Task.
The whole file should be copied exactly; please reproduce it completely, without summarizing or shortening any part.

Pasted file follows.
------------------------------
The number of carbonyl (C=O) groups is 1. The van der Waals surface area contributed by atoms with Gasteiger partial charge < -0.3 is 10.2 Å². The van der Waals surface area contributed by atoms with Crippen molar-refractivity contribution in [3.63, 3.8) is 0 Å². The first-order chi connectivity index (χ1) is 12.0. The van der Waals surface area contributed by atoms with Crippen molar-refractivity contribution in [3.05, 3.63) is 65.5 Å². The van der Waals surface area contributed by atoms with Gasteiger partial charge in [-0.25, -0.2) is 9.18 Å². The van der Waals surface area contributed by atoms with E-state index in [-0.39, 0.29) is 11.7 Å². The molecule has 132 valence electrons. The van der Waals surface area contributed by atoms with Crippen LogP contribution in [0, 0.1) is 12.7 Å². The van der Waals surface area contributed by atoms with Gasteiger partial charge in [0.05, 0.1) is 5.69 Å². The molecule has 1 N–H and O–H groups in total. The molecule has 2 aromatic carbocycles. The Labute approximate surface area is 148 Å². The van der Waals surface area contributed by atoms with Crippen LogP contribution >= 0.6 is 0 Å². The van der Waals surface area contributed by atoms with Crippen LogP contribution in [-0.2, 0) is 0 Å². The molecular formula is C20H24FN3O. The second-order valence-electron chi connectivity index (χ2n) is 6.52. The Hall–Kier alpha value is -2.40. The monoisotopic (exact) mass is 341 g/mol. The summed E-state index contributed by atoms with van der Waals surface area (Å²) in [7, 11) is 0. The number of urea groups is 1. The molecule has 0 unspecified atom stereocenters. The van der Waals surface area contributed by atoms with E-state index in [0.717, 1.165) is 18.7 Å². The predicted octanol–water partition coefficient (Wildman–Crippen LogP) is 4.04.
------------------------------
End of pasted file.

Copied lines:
The number of carbonyl (C=O) groups is 1. The van der Waals surface area contributed by atoms with Gasteiger partial charge < -0.3 is 10.2 Å². The van der Waals surface area contributed by atoms with Crippen molar-refractivity contribution in [3.63, 3.8) is 0 Å². The first-order chi connectivity index (χ1) is 12.0. The van der Waals surface area contributed by atoms with Crippen molar-refractivity contribution in [3.05, 3.63) is 65.5 Å². The van der Waals surface area contributed by atoms with Gasteiger partial charge in [-0.25, -0.2) is 9.18 Å². The van der Waals surface area contributed by atoms with E-state index in [-0.39, 0.29) is 11.7 Å². The molecule has 132 valence electrons. The van der Waals surface area contributed by atoms with Crippen LogP contribution in [0, 0.1) is 12.7 Å². The van der Waals surface area contributed by atoms with Gasteiger partial charge in [0.05, 0.1) is 5.69 Å². The molecule has 1 N–H and O–H groups in total. The molecule has 2 aromatic carbocycles. The Labute approximate surface area is 148 Å². The van der Waals surface area contributed by atoms with Crippen LogP contribution >= 0.6 is 0 Å². The van der Waals surface area contributed by atoms with Crippen LogP contribution in [-0.2, 0) is 0 Å². The molecular formula is C20H24FN3O. The second-order valence-electron chi connectivity index (χ2n) is 6.52. The Hall–Kier alpha value is -2.40. The monoisotopic (exact) mass is 341 g/mol. The summed E-state index contributed by atoms with van der Waals surface area (Å²) in [7, 11) is 0. The number of urea groups is 1. The molecule has 0 unspecified atom stereocenters. The van der Waals surface area contributed by atoms with E-state index in [0.717, 1.165) is 18.7 Å². The predicted octanol–water partition coefficient (Wildman–Crippen LogP) is 4.04.